South Asian

Mumbai attacks: South Asian community can help

By Rana Fawad Posted: December 04, 2008

WASHINGTON: The Mumbai attacks have the potential of derailing the ongoing Indo-Pak confidence building measures and consequently destabilizing Pak-Afghan border, whereas the South Asian community in the US could help bridge the gap between the two archrivals.

These possibilities were enumerated by the Brookings Institution’s senior fellows including Bruce Riedel, Dr. Stephen Cohen, and Dr. Vanda Felbab-Brown during a discussion on ‘Mumbai Terrorist Attacks: A Challenge for India and the World’ on Wednesday. Daniel Benjamin, senior fellow and director at the Institution, was the moderator on this occasion.

Bruce Riedel, who is Senior Fellow for Political Transitions in the Middle East and South Asia at the Saban Center in the Brookings Institution, “has served as a senior advisor at the National Security Council to the last three presidents of the United States. He retired in 2006 after nearly 30 years in the Central Intelligence Agency (CIA).”

He has also authored a book The Search for al Qaeda: Its Leadership, Ideology, and Future.

Another speaker, Dr. Stephen Cohen, “has been Senior Fellow in Foreign Policy Studies at the Brookings Institution since 1998. In 2004, he was named as one of the five hundred most influential people in the field of foreign policy by the World Affairs Councils of America.”

Dr. Cohen has 10 books (including The Idea of Pakistan) to his credit as author, co-author, or editor.

The third discussant, Dr. Vanda Felbab-Brown, is “a security studies professor at Georgetown University’s School of Foreign Policy.” She “is also a Non-resident Research Fellow with the Belfer Center for Science and International Affairs at Harvard University.”

Analyzing the aftermath of the Mumbai attacks, Bruce Riedel remarked that the attacks were carried out in a professional manner and were meant to get international attention apart from inflicting economic damage.

He said though one should be careful in judging who did it due to insufficient information at this point, a Pakistan-based organization Lashkr-e-Tayiba (LeT) seems to be the prime suspect. He added that the LeT was banned by Musharraf in 2002 “but continues to operate under a number of cover names including Jamaat ud Dawah.”

He told the audience that the LeT’s “operatives have worked closely with al Qaeda and the Taliban in Afghanistan and there are reports of LeT volunteers fighting in Iraq.”

He also remarked that the attacks remind the world that the ideology and narrative of al Qaeda are still potent.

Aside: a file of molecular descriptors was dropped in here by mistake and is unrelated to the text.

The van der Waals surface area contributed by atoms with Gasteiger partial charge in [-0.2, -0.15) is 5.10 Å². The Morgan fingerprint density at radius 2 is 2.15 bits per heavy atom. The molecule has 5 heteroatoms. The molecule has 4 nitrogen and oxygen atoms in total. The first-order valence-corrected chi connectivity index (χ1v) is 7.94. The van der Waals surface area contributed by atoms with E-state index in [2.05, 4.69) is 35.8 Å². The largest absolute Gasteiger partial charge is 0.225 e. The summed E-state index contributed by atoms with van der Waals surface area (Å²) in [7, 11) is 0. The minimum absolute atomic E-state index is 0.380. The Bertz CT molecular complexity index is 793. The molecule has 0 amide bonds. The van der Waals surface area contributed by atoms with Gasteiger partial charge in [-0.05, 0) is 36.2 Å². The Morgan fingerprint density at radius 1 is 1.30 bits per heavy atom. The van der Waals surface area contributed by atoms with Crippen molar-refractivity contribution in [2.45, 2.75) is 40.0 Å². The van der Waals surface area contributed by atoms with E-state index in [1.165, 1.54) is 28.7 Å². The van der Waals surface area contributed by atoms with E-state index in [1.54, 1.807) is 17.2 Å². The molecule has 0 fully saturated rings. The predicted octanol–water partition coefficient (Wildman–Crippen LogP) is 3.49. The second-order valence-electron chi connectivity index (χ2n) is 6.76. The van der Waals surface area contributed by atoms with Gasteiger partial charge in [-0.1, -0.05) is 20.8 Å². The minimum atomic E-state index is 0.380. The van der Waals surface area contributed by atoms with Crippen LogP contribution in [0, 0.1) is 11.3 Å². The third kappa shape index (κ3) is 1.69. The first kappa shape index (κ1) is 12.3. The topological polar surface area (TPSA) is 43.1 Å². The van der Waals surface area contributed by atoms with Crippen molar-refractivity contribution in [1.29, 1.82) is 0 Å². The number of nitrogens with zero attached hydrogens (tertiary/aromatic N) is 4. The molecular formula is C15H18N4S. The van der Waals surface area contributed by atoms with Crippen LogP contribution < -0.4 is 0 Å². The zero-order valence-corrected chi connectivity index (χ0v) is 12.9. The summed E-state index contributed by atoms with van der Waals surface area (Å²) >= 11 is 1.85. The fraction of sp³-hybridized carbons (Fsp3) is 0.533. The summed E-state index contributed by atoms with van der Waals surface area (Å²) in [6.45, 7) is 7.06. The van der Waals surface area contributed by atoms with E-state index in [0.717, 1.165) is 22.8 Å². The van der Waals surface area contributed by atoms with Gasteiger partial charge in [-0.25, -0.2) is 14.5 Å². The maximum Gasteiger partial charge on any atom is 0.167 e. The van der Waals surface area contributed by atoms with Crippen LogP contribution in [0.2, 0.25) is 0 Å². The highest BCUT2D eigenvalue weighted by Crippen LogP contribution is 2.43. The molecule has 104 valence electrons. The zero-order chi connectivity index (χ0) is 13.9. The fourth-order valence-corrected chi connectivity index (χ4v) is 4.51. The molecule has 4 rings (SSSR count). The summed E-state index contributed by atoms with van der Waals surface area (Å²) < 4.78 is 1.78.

Commenting on the situation, Dr. Stephen Cohen was of the view that the United States along with China, Saudi Arabia, and Europe should influence Pakistan. He also commented that India can play an important role in helping Pakistan.

Referring to the Indo-Pak relationship, Dr. Cohen remarked that in his view three puzzles make things complicated in that region.

He said Pakistan military’s reluctance to give up support to the radical groups is one of those enigmas. He suggested that the Pakistan army uses this support as a strategic tool in dealing with India.

Second puzzles, he enumerated, relates to the struggle of power in Pakistan between politicians and the country’s military. Dr. quipped that in this situation they can’t govern Pakistan but they won’t let anybody else govern either.

As for the third puzzle, Dr. Cohen thinks India has a very ambiguous policy towards Pakistan. He commented that some Indians think they should have normal relations with Pakistan whereas some take a very hard line and believe in breaking Pakistan.

Dissecting the US policy under the Bush administration, Dr. Cohen mentioned that this administration made a strategic partnership with India a high priority that emboldened Pakistan’s suspicions.

Dr. Cohen also criticized the US policy in Pakistan and said that the Bush administration’s decision to contract Pakistan’s policy to Musharraf was wrong. He added that after Musharraf failed we tried to sub-contract that policy to Benazir Bhutto that proved to be a death knell for her.

He said actually hope was the US policy in that region and referred to George Shultz’s remark that hope is not a policy.

Dr. Cohen warned that if Pakistan keeps unraveling the world will face a serious threat of securing Pakistan’s nuclear weapons five to six years down the lane.  Responding to a question, he said other than Kashmir India could resolve other smaller issues including Sir Creek, Siachen, etc., with Pakistan.

Dr. Vanda Felbab-Brown suggested that the US should not allow the situation between Pakistan and India to go out of control because it will “result in the redeployment of the Pakistani military away from its border with Afghanistan towards its eastern border.”

She commented that although the Taliban insurgency is self-sustaining at this point and has developed substantial internal base, any let up in continuing pressure on the Taliban and other jihadi networks along the Pak-Afghan border will strengthen their insurgency.

She said the escalation would also lead to a proxy war between the archrivals and Afghanistan has seen this playing out on its soil. “During the 1980s, while Pakistan and the United States supported the mujahedeen, India backed the pro-Soviet regime of President Mohammad Najibullah. During the 1990s, while Pakistan supported the Taliban, India provided assistance to the Northern Alliance.”

She pointed out that after the Taliban were dethroned in 2001, President of Afghanistan Karazai’s close ties with India were unwelcome for Pakistan. “Indian consulates in Afghanistan are regarded by Pakistan as spying outfits and sources of aid to the separatist movement in Pakistan’s province of Baluchistan while Indian aid in dam construction in the Afghan province of Kunar is interpreted by Islamabad as a way to divert water resources from Pakistan,” she added.